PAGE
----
DVB-TTML spec published as ETSI standard

DVB’s new specification for text-based subtitles has been published by ETSI as EN 303 560 V1.1.1. As an EN it is a European Standard approved by the national standards organizations of Europe. Complementing DVB’s existing bitmap-based specification, the new specification uses TTML (Timed Text Markup Language) to offer more flexibility and better options to improve the user experience.

More advanced

A TTML-based approach to subtitling enables a very wide range of text styles, made possible by advances in processing and rendering. TTML is already established as a common solution for IP-based platforms. DVB’s specification enables the distribution of TTML subtitles together with audio/video content via broadcast. It is closely aligned with other TTML-based systems including the EBU-TT-D specification, which was adopted for both DVB-DASH and HbbTV.

The DVB bitmap subtitling specification (EN 300 743) has also been updated to ensure compatibility with UHD services, with a new version set to be published by ETSI in due course. Broadcasters and service providers may choose between the bitmap-based and TTML approaches depending on their current and future subtitling needs on both broadcast and IP services.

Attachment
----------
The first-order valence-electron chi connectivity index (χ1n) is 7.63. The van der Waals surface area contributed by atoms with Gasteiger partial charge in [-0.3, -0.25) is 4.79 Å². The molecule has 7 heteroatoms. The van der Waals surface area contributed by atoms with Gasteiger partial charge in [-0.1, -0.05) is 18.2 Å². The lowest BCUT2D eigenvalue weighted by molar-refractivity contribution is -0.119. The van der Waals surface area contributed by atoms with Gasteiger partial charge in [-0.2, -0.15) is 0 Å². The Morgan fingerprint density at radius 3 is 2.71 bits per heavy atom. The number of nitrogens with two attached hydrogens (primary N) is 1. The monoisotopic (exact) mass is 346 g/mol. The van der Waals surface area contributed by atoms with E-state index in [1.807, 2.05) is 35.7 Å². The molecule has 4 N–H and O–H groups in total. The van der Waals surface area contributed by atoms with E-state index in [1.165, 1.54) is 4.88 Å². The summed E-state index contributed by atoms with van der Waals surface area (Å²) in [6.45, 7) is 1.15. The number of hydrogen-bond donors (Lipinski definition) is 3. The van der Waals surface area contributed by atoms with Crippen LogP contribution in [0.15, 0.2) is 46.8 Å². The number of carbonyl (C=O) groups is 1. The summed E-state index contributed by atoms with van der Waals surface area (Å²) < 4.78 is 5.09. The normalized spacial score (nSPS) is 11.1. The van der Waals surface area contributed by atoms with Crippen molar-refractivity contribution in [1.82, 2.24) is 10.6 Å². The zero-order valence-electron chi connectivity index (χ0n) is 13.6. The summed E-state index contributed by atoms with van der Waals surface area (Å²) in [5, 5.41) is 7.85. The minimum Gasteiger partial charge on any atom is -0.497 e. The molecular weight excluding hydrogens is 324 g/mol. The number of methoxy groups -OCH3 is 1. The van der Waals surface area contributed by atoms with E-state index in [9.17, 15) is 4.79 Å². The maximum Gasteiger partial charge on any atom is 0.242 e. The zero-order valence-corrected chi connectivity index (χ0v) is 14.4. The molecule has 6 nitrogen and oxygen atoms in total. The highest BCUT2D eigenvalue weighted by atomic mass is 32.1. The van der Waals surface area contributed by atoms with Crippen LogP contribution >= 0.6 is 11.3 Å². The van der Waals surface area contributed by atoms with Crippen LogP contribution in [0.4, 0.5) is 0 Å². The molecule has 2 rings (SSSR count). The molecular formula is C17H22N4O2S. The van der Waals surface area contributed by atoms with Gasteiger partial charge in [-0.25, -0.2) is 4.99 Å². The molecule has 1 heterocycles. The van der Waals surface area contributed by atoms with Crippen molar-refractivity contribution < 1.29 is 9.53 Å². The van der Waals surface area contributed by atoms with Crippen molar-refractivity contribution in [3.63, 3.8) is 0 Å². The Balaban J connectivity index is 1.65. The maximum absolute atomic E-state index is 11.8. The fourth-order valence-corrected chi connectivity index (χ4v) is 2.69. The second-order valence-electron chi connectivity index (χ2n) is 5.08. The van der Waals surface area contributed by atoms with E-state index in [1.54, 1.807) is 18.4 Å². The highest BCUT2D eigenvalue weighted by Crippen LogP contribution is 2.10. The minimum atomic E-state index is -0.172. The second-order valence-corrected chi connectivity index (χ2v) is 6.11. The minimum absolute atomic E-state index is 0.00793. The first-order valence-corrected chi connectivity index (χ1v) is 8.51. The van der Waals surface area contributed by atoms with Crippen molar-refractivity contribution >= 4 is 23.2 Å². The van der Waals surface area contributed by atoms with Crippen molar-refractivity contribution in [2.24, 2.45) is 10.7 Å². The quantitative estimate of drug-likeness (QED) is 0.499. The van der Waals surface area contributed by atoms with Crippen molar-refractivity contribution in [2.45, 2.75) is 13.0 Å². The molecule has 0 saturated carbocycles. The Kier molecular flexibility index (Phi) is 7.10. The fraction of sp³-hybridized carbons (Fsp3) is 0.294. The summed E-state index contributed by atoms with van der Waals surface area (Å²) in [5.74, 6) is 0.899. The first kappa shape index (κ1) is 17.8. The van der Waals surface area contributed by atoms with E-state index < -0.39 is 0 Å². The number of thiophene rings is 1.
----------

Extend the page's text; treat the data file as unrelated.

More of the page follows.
TTML or bitmap?

While bitmap subtitles are already well established and give the broadcaster more control over the look of the subtitles, a higher bitrate is required – and it increases with resolution. The new TTML delivery specification will offer a path to transition to a common TTML subtitle format for both broadcast and internet-delivered services. Subtitles used for broadcast can be reused later for video-on-demand services over DASH/CMAF.

TTML is certainly ideal for new greenfield deployments, but even broadcasters already using bitmapped subtitles could migrate to TTML and convert the subtitles for legacy platforms. This may even improve legacy bitmap subtitles if they are currently being generated from Teletext.

For a detailed overview of DVB’s subtitling solutions, you can view this webinar from January 2018 or download the slides that were presented.